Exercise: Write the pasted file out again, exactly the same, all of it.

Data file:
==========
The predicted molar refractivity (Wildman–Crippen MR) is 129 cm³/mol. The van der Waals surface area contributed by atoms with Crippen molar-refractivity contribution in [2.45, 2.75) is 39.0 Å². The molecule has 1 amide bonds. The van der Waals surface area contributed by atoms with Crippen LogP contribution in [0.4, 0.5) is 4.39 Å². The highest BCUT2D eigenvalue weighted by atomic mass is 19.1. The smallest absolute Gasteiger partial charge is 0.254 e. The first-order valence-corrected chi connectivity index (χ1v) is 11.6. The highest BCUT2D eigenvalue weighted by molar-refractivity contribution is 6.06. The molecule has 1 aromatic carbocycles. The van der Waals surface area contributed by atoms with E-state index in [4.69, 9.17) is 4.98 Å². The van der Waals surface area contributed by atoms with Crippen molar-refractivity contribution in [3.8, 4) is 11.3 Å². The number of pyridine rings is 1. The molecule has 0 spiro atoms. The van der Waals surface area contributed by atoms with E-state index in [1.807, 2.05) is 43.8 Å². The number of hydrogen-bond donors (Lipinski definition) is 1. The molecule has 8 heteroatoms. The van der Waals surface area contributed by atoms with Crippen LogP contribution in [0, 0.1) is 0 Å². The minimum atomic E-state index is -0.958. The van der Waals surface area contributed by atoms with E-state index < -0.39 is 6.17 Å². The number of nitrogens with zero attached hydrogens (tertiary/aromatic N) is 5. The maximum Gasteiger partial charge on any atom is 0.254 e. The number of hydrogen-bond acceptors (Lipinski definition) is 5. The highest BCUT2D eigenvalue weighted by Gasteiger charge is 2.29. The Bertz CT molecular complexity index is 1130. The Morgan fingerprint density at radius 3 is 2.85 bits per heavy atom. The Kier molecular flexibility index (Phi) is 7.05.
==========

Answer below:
The predicted molar refractivity (Wildman–Crippen MR) is 129 cm³/mol. The van der Waals surface area contributed by atoms with Crippen molar-refractivity contribution in [2.45, 2.75) is 39.0 Å². The molecule has 1 amide bonds. The van der Waals surface area contributed by atoms with Crippen LogP contribution in [0.4, 0.5) is 4.39 Å². The highest BCUT2D eigenvalue weighted by atomic mass is 19.1. The smallest absolute Gasteiger partial charge is 0.254 e. The first-order valence-corrected chi connectivity index (χ1v) is 11.6. The highest BCUT2D eigenvalue weighted by molar-refractivity contribution is 6.06. The molecule has 1 aromatic carbocycles. The van der Waals surface area contributed by atoms with E-state index in [4.69, 9.17) is 4.98 Å². The van der Waals surface area contributed by atoms with Crippen molar-refractivity contribution in [3.8, 4) is 11.3 Å². The number of pyridine rings is 1. The molecule has 0 spiro atoms. The van der Waals surface area contributed by atoms with E-state index in [1.807, 2.05) is 43.8 Å². The number of hydrogen-bond donors (Lipinski definition) is 1. The molecule has 8 heteroatoms. The van der Waals surface area contributed by atoms with Crippen LogP contribution in [0, 0.1) is 0 Å². The minimum atomic E-state index is -0.958. The van der Waals surface area contributed by atoms with E-state index < -0.39 is 6.17 Å². The number of nitrogens with zero attached hydrogens (tertiary/aromatic N) is 5. The maximum Gasteiger partial charge on any atom is 0.254 e. The number of hydrogen-bond acceptors (Lipinski definition) is 5. The highest BCUT2D eigenvalue weighted by Gasteiger charge is 2.29. The Bertz CT molecular complexity index is 1130. The Morgan fingerprint density at radius 3 is 2.85 bits per heavy atom. The Kier molecular flexibility index (Phi) is 7.05.